Awakened in Steam’s Early Access
I freeze as movement is detected ahead. Remaining close to nearby walls, I identify doorways in close proximity that will allow for quick escape should a threat present itself. In position, I allow time to pass, my targeting subroutines making micro-adjustments to muzzle position and weapon balance to ensure greater accuracy. A bot enters scanning range – designation “serf” – harmlessly performing maintenance to the facility.
I move on, my treads grinding steadily over the uneven floor. Rounding the corner, I encounter a new type of bot – designated “watcher.” A mistake. The watcher identifies me as an unknown element and sounds an alert. A squad will be dispatched soon to investigate. Heuristic subroutines process possible outcomes, and I determine evasion to be the optimal alternative. I pivot and retreat down the corridor, enemies already converging on my location. However, I have prepared for this eventuality, and the access chute appears ahead, leading upwards. I will ascend, I will evolve, and I will discover the truth of this world.
I am the cogmind.
A Modern Roguelike True to Its Roots
After 4 years in development, Cogmind has reached Steam Early Access this week. Developed by Josh Ge of Grid Sage Games, Cogmind puts you in the role of a sentient robotic organism attempting to escape an automated facility in the future. In order to do so, you must sneak or blast your way through squads of security bots, climbing through increasingly challenging environments in order to reach the surface of a mysterious world. The game utilizes classic roguelike elements, reimagined for a modern player. The game is more accessible than classics like Nethack or Rogue, but it’s still traditional in its style – in other words, it’s still very rich, mechanically complex, and difficult.
Cogmind is a game about item management. Put more precisely, you are your items; anything picked up can be attached to your body, provided you have enough slots. As you encounter opposition and enter combat, parts will be damaged and destroyed, requiring you to salvage new pieces and rebuild your patchwork mechanical body as you evade or engage increasing opposition. You need to be careful, however, because the AI that manages the facility will assign increasing threat ratings to you the more damage you deal to its structure and inhabitants, and eventually you will be overwhelmed.
A Dynamic Ranged Combat System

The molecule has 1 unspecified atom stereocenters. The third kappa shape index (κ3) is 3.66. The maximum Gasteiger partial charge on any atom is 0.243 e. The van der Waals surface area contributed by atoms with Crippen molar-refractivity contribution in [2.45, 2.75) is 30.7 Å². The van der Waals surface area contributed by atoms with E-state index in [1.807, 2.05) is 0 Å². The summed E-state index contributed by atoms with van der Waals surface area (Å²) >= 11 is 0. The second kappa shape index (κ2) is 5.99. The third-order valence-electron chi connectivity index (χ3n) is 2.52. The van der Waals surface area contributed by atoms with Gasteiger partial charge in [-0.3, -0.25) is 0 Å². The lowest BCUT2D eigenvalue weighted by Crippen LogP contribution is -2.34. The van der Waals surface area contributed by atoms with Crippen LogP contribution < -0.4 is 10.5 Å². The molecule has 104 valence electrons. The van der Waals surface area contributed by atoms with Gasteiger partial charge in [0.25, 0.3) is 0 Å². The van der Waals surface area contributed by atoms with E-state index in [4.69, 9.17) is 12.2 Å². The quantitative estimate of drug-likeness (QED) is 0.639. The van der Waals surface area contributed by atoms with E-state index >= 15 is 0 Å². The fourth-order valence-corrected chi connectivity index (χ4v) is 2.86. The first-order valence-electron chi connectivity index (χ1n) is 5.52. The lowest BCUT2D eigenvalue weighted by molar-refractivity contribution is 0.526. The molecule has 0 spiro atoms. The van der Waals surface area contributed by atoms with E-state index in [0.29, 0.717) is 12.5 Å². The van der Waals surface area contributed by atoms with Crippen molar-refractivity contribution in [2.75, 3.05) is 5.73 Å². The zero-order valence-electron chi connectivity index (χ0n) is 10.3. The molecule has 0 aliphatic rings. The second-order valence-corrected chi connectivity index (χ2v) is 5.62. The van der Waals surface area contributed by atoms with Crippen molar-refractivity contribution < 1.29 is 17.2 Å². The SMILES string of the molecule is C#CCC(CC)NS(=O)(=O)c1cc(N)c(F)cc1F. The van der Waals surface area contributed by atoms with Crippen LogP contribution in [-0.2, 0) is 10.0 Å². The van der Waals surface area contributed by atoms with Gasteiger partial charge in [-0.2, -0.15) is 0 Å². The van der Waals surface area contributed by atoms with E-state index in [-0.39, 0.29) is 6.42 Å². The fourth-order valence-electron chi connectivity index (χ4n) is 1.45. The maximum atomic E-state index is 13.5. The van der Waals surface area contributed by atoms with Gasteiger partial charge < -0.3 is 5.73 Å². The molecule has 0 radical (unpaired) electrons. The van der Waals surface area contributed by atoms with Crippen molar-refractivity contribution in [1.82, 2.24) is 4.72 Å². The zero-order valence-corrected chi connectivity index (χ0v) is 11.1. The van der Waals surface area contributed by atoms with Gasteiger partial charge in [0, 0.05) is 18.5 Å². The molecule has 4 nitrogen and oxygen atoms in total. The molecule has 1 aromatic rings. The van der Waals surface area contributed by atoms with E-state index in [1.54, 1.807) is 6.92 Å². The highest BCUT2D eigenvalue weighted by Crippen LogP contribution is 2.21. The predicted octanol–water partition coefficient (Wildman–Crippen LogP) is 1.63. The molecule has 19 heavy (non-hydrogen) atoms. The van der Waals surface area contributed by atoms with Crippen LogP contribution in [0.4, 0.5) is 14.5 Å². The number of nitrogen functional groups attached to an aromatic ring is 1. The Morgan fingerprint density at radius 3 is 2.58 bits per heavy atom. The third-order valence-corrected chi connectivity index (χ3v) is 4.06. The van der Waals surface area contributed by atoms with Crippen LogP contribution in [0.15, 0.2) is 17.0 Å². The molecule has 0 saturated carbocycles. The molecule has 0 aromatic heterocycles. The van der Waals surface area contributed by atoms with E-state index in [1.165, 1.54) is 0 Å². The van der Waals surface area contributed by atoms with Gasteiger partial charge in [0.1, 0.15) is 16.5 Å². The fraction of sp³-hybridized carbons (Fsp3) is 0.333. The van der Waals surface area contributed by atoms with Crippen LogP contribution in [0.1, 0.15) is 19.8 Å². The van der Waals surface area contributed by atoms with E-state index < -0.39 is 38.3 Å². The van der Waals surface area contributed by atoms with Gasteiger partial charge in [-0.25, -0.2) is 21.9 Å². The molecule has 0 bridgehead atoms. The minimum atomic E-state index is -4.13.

Cogmind features a dynamic ranged combat system unlike those found in traditional roguelikes. Dozens on dozens of weapons utilizing a handful of different damage types, multiple accuracy and effect modifiers, and a unique grid-based cover system make combat in Cogmind both refreshing and challenging. The Cogmind’s combat prowess is heavily reliant on personal play style, available parts, and knowledge of the game’s many mechanics. Despite all the numbers the information screens throw at you, the game utilizes a simple item ranking system to allow more casual players to understand which weapons, utilities, and parts are better than others.
A Living, Breathing Complex
Those familiar with Dungeon Crawl Stone Soup should find themselves comfortable with the layout of Cogmind. Game play takes place in a single multi-level facility, with various branches that can be explored or ignored depending on your goals and comfort level. The primary goal is to ascend to the surface and escape the facility, but there is also an extended game to challenge those who have already achieved victory. At the time of this writing, there are 7 different endings, with variations based on the routes and actions taken during game play.
Don’t let the “Early Access” tag fool you: Cogmind is a full-blooded roguelike and is easily in a releasable state. Josh Ge has chosen to first release in Early Access while he continues to refine and add further content to the game, but it fully reflects the level of quality you’d expect from a 4 year development cycle.
About the Writer
Alexander Ashpool is a pop-culture enthusiast and writer. Interested primarily in games, books, and film, he has served as a consultant, contributor, and tester for various projects and publications. When he isn’t writing for Living Roguelike, he can be found at https://ashpoolwrites.wordpress.com/ or on twitter @weeknightwizard .